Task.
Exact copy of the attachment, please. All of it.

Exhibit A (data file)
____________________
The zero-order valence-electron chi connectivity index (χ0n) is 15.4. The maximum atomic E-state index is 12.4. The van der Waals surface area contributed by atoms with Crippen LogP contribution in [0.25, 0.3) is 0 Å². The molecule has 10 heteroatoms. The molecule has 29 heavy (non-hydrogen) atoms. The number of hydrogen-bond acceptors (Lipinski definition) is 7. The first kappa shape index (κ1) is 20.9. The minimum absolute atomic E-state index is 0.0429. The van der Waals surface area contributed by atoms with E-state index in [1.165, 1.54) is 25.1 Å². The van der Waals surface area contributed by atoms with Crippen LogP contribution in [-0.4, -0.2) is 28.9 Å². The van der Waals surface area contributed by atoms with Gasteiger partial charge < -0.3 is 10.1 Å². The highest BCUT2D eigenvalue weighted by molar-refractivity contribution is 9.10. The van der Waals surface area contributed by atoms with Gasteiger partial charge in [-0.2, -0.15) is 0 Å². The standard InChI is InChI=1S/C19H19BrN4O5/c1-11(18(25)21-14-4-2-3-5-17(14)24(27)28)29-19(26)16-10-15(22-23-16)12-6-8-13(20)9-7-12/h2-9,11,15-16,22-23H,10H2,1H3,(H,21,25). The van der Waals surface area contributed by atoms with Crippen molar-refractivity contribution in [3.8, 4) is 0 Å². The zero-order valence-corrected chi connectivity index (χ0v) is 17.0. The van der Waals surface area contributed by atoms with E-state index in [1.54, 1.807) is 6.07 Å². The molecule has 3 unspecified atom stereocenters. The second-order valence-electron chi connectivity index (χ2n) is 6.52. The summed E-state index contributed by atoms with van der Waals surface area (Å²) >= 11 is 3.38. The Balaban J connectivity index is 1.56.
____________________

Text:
The zero-order valence-electron chi connectivity index (χ0n) is 15.4. The maximum atomic E-state index is 12.4. The van der Waals surface area contributed by atoms with Crippen LogP contribution in [0.25, 0.3) is 0 Å². The molecule has 10 heteroatoms. The molecule has 29 heavy (non-hydrogen) atoms. The number of hydrogen-bond acceptors (Lipinski definition) is 7. The first kappa shape index (κ1) is 20.9. The minimum absolute atomic E-state index is 0.0429. The van der Waals surface area contributed by atoms with E-state index in [1.165, 1.54) is 25.1 Å². The van der Waals surface area contributed by atoms with Crippen LogP contribution in [-0.4, -0.2) is 28.9 Å². The van der Waals surface area contributed by atoms with Gasteiger partial charge < -0.3 is 10.1 Å². The highest BCUT2D eigenvalue weighted by molar-refractivity contribution is 9.10. The van der Waals surface area contributed by atoms with Gasteiger partial charge in [-0.2, -0.15) is 0 Å². The standard InChI is InChI=1S/C19H19BrN4O5/c1-11(18(25)21-14-4-2-3-5-17(14)24(27)28)29-19(26)16-10-15(22-23-16)12-6-8-13(20)9-7-12/h2-9,11,15-16,22-23H,10H2,1H3,(H,21,25). The van der Waals surface area contributed by atoms with Crippen molar-refractivity contribution in [3.8, 4) is 0 Å². The zero-order valence-corrected chi connectivity index (χ0v) is 17.0. The van der Waals surface area contributed by atoms with E-state index in [1.54, 1.807) is 6.07 Å². The molecule has 3 unspecified atom stereocenters. The second-order valence-electron chi connectivity index (χ2n) is 6.52. The summed E-state index contributed by atoms with van der Waals surface area (Å²) >= 11 is 3.38. The Balaban J connectivity index is 1.56.